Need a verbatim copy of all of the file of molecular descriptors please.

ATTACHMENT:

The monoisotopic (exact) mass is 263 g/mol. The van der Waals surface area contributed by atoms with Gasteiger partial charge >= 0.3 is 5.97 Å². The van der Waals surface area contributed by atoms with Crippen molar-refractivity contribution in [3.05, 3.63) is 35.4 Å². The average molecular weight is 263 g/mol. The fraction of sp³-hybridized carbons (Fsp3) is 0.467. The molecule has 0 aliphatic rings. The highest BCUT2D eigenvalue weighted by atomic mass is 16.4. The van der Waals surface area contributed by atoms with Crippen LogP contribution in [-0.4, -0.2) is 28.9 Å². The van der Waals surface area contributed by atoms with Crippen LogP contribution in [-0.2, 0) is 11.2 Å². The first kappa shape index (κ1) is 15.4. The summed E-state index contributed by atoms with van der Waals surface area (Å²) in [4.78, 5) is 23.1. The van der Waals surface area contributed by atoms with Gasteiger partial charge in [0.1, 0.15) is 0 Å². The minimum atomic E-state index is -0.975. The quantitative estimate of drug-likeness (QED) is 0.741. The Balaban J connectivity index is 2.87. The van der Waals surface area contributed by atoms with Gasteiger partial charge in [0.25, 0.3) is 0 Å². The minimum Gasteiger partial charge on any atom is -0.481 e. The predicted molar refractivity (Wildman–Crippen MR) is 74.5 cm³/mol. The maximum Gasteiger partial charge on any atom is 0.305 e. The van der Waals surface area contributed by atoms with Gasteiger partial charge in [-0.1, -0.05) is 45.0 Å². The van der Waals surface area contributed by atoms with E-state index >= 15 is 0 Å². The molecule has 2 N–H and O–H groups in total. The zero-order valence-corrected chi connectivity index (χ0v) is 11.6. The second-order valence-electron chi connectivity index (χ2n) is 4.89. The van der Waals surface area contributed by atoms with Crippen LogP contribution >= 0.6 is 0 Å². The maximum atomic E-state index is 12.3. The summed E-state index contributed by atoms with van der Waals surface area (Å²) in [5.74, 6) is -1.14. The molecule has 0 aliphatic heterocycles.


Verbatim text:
The monoisotopic (exact) mass is 263 g/mol. The van der Waals surface area contributed by atoms with Gasteiger partial charge >= 0.3 is 5.97 Å². The van der Waals surface area contributed by atoms with Crippen molar-refractivity contribution in [3.05, 3.63) is 35.4 Å². The average molecular weight is 263 g/mol. The fraction of sp³-hybridized carbons (Fsp3) is 0.467. The molecule has 0 aliphatic rings. The highest BCUT2D eigenvalue weighted by atomic mass is 16.4. The van der Waals surface area contributed by atoms with Crippen LogP contribution in [-0.4, -0.2) is 28.9 Å². The van der Waals surface area contributed by atoms with Crippen LogP contribution in [-0.2, 0) is 11.2 Å². The first kappa shape index (κ1) is 15.4. The summed E-state index contributed by atoms with van der Waals surface area (Å²) in [4.78, 5) is 23.1. The van der Waals surface area contributed by atoms with Gasteiger partial charge in [0.1, 0.15) is 0 Å². The minimum atomic E-state index is -0.975. The quantitative estimate of drug-likeness (QED) is 0.741. The Balaban J connectivity index is 2.87. The van der Waals surface area contributed by atoms with Gasteiger partial charge in [0.25, 0.3) is 0 Å². The minimum Gasteiger partial charge on any atom is -0.481 e. The predicted molar refractivity (Wildman–Crippen MR) is 74.5 cm³/mol. The maximum Gasteiger partial charge on any atom is 0.305 e. The van der Waals surface area contributed by atoms with Gasteiger partial charge in [-0.1, -0.05) is 45.0 Å². The van der Waals surface area contributed by atoms with E-state index >= 15 is 0 Å². The molecule has 2 N–H and O–H groups in total. The zero-order valence-corrected chi connectivity index (χ0v) is 11.6. The second-order valence-electron chi connectivity index (χ2n) is 4.89. The van der Waals surface area contributed by atoms with Crippen LogP contribution >= 0.6 is 0 Å². The maximum atomic E-state index is 12.3. The summed E-state index contributed by atoms with van der Waals surface area (Å²) in [5.74, 6) is -1.14. The molecule has 0 aliphatic heterocycles.